By Hannah Black
The Bali Times
SILAKARANG ~ Day-to-day living in a Balinese compound isn’t an especially exciting experience – people do a lot of sitting around and a lot of repetitious tasks – but once in a while I’m surprised by something or someone who makes me thank my lucky stars I live where I do.
A few days ago, late in the afternoon when everyone is hanging around outside their houses gossiping and waiting for the bakso man to pass by, my husband Ongky said he wanted to show me something.
Off we went, wandering into a compound just a few down from our own. We said hello to everyone going about their business and Ongky explained all the much-too-complicated family relationships to me.
He had actually taken me to the house to see the view, as it faces the same way ours does, but the jungle behind had been cleared so you can see rice paddies stretching for miles.
As beautiful as the view was, the real surprise was a small alcove in the compound packed full of framed newspaper clippings, official-looking letters and old photographs along with some of the most gorgeous and intricate carvings of Balinese scenes I have seen.
Asking if I could investigate further, I was told that my neighbor, and somehow family member, was in fact legendary Balinese craftsman Wayan Rabeg.
The shrine to his achievements made me assume he was dead. So when Ongky asked if I wanted to meet him I was pleasantly surprised and said of course.
Ongky knocked and entered a small room beside the shrine, emerging with an ancient-looking man with papery skin and not an inch of fat on his body.
He was totally blind, but asked to meet our daughter Lola, by holding her hand, and obviously very happy to have visitors got busy smiling and chatting away.
He talked about all the photographs and letters like he could still see them; despite his blindness and age, his mind and memories were undoubtedly still very clear.
He told us about meeting former president Sukarno and how he was chosen be part of the Indonesian delegation at the 1964 World’s Fair in New York and was doubly enthused when I told him I was born in New York.
His descriptions of landmarks like the Empire State Building, which he had been to the top of 35 years ago, were as clear as day and I was able to tell him the names of the places he had been.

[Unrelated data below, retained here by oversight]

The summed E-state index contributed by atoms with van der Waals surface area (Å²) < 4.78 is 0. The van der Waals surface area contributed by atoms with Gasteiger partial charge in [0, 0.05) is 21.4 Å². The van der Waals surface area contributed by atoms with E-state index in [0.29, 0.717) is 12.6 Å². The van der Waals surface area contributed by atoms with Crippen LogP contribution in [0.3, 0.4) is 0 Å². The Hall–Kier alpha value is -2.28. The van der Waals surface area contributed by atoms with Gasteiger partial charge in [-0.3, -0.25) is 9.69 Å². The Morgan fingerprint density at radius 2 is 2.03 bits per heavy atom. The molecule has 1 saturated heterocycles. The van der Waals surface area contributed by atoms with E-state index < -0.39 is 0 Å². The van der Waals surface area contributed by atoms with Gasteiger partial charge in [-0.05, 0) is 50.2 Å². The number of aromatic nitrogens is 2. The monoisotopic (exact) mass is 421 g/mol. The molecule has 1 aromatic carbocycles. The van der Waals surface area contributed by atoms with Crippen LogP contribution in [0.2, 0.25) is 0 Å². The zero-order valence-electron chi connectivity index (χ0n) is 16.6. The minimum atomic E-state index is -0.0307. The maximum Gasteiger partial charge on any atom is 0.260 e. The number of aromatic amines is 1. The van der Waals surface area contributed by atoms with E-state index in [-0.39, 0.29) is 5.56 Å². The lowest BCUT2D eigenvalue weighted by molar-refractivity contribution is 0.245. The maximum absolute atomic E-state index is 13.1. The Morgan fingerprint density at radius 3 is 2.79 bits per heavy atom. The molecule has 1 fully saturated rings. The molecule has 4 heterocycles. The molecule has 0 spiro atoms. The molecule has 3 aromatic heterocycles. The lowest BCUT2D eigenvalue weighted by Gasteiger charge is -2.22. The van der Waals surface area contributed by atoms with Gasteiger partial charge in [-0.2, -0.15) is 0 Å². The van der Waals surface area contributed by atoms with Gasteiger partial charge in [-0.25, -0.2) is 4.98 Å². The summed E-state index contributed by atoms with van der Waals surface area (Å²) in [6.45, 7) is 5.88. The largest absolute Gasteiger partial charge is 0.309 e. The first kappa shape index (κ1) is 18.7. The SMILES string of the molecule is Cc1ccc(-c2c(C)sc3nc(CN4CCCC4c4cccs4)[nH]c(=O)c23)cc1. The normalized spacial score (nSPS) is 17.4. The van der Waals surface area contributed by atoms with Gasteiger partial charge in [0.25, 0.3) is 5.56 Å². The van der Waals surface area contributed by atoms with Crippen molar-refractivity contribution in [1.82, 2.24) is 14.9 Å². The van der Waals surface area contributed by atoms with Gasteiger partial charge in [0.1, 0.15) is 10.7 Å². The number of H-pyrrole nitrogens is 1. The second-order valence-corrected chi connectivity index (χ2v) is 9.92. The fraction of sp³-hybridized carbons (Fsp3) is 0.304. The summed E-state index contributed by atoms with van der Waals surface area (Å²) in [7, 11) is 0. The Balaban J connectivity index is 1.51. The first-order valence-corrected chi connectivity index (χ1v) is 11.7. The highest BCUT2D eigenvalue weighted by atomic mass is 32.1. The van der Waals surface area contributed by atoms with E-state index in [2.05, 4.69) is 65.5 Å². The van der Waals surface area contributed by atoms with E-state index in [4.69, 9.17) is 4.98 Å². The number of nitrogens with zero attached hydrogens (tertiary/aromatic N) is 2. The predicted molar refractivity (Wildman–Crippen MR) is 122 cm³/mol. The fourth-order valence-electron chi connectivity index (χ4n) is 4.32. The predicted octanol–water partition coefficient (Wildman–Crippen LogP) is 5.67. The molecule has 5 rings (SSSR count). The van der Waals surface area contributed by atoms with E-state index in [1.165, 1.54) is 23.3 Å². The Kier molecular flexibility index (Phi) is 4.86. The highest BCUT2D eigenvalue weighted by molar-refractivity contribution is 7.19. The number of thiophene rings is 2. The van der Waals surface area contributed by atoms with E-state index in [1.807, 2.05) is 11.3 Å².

It was hard for me to imagine a Balinese man who spoke no English wandering the streets of New York, Hong Kong or even Jakarta, especially after my six-year-old niece Rara had told me that morning she had never been to Ubud, less than 10 minutes from her house.
It’s easy to presume the people living around me are less well traveled or educated than I am, and I don’t mean to sound elitist, but I love being surprised when I meet someone who has traveled so far from their tiny, comfortable island and come back with a world of experiences to share.
Living gems like Wayan Rabeg are one of the highlights of village life for me and I think for many others living here as well as everyone enjoys listening to his stories and even boast to people in other villages about the experiences of their famous neighbor.
It’s amazing to me that Rabeg has been away and seen what’s out there past the sandy shores of Bali, but said, “Nope, not for me. I want to be with my family and my religion and die in the same house I was born in.”
The Balinese seem not to have the “grass is always greener” syndrome that most Westerners have, although it seems as I am losing the feeling, young Balinese people are getting those itchy traveling feet.
When it comes to this change, I just can’t make up my mind whether it’s positive or negative. I suppose I have to accept this effect of globalization as progress.
I have to remind myself without the present-day ease of travel, I may never have come to Bali, met Ongky and ended up living in the village.
One thing I do hope for though, is that when Ongky and I are old and grey, younger generations will still come to visit, looking for stories of travel and adventure we experienced way back when we were young and free.